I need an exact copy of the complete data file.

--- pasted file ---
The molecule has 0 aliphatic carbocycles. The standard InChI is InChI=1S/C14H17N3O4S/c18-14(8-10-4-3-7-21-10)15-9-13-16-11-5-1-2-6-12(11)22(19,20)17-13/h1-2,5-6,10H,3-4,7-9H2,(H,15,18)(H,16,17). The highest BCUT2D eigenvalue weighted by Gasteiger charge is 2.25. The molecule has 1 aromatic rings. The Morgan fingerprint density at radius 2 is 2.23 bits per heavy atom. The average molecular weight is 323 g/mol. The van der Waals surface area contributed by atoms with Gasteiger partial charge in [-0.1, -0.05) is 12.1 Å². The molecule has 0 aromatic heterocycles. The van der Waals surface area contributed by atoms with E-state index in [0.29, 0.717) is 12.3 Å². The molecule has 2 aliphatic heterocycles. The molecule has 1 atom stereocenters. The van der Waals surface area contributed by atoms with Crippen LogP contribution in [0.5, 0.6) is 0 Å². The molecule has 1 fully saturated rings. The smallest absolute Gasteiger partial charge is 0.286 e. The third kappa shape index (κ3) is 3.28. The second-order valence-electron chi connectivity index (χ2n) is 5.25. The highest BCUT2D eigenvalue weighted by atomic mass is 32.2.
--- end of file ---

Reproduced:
The molecule has 0 aliphatic carbocycles. The standard InChI is InChI=1S/C14H17N3O4S/c18-14(8-10-4-3-7-21-10)15-9-13-16-11-5-1-2-6-12(11)22(19,20)17-13/h1-2,5-6,10H,3-4,7-9H2,(H,15,18)(H,16,17). The highest BCUT2D eigenvalue weighted by Gasteiger charge is 2.25. The molecule has 1 aromatic rings. The Morgan fingerprint density at radius 2 is 2.23 bits per heavy atom. The average molecular weight is 323 g/mol. The van der Waals surface area contributed by atoms with Gasteiger partial charge in [-0.1, -0.05) is 12.1 Å². The molecule has 0 aromatic heterocycles. The van der Waals surface area contributed by atoms with E-state index in [0.29, 0.717) is 12.3 Å². The molecule has 2 aliphatic heterocycles. The molecule has 1 atom stereocenters. The van der Waals surface area contributed by atoms with Crippen LogP contribution in [0.5, 0.6) is 0 Å². The molecule has 1 fully saturated rings. The smallest absolute Gasteiger partial charge is 0.286 e. The third kappa shape index (κ3) is 3.28. The second-order valence-electron chi connectivity index (χ2n) is 5.25. The highest BCUT2D eigenvalue weighted by atomic mass is 32.2.